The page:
Oilfield Magazine


Oil up for three consecutive weeks!

Oil up for three consecutive weeks!
April 22
16:58 2016


Oil prices jumped on Friday and were poised for a third week of gains as market sentiment turned more upbeat amid signs a persisting global supply glut may be easing.

Strong gasoline consumption in the United States, increasing signs of declining production around the world, and oilfield outages have underpinned a return to investment in the sector, traders said.

“The current rally is driven by a market sentiment that is becoming more and more convinced that the worst is over and the global oil market rebalancing process is already in play,” said Dominick Chirichella, senior partner at the Energy Management Institute in New York.


International benchmark Brent crude futures were trading at $45.52 per barrel at 12 p.m. ET (1600 GMT), up 99 cents, or 2.2 percent, from their last settlement.

U.S. West Texas Intermediate (WTI) crude was up 93 cents, or 2.2 percent, at $44.11 a barrel.

Brent has risen about 5.7 percent so far this week and WTI 9.3 percent as both benchmarks headed for a third consecutive week of gains. Crude is up more than two-thirds since its 2016 lows between January and February.

Traders also pointed to strong crude imports to China in March as providing support to prices.

Still, some analysts warned that the oil market was still far from balancing supply and demand.

“While this recent rally has the potential to run further to the upside … we believe that it is not yet driven by a sustainable shift in fundamentals,” Goldman Sachs said in a note to clients.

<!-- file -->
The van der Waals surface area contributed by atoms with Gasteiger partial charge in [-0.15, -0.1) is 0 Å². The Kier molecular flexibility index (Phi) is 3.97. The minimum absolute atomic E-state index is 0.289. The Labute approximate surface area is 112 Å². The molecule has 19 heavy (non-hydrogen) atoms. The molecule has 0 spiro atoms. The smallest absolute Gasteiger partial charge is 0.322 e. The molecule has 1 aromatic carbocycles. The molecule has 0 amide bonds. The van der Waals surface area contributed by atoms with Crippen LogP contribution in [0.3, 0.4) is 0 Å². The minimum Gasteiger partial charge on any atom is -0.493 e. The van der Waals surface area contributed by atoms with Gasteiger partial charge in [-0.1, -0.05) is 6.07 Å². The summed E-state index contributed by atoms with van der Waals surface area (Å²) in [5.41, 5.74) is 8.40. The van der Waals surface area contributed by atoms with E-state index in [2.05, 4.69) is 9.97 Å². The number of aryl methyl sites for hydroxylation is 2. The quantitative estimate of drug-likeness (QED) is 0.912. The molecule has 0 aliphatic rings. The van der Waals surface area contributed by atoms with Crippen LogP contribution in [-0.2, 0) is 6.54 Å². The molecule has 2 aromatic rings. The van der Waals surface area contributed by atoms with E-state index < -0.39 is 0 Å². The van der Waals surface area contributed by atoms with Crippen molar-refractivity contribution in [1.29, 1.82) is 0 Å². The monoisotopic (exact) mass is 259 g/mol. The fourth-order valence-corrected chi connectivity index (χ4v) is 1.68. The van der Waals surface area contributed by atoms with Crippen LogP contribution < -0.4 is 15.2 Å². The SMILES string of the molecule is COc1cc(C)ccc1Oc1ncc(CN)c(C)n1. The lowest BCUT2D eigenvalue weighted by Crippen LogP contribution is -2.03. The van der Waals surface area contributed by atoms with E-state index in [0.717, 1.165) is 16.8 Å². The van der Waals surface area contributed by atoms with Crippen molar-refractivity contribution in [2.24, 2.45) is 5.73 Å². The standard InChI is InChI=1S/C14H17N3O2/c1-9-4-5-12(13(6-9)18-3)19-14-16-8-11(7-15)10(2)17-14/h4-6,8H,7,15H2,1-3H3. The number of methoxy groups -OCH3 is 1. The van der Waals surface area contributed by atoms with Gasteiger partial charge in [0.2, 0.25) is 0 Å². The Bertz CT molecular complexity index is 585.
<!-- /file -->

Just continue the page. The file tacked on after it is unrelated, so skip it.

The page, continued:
Goldman said it was “premature to embrace these green shoots”, maintaining its view that a sustainable balancing of the market, driven by declines in U.S. shale oil production, would take place in the third quarter of 2016.

But the Wall Street bank changed its view on energy to “neutral” from “underweight”, citing a reduced likelihood of extreme downside.

Another supportive factor has been producers taking advantage of higher prices by locking in production.

French investment bank Natixis said they expect producers in the U.S. to take every opportunity to aggressively hedge as soon as oil prices recover for short periods of time.

Falling output, especially in the United States, where many producers have reeled from an up to 70 percent oil price rout since 2014, has also helped to lift the market.

Natixis said it expected U.S. oil production to drop by at least 500,000 to 600,000 barrels per day (bpd) this year, compared with 2015, and by another 500,000 bpd in 2017.

Despite the recent rally, oil markets remain oversupplied as between 1 and 2 million barrels of crude are being pumped out of the ground every day in excess of demand, leaving storage tanks around the world filled to the brim with unsold fuel.  Source

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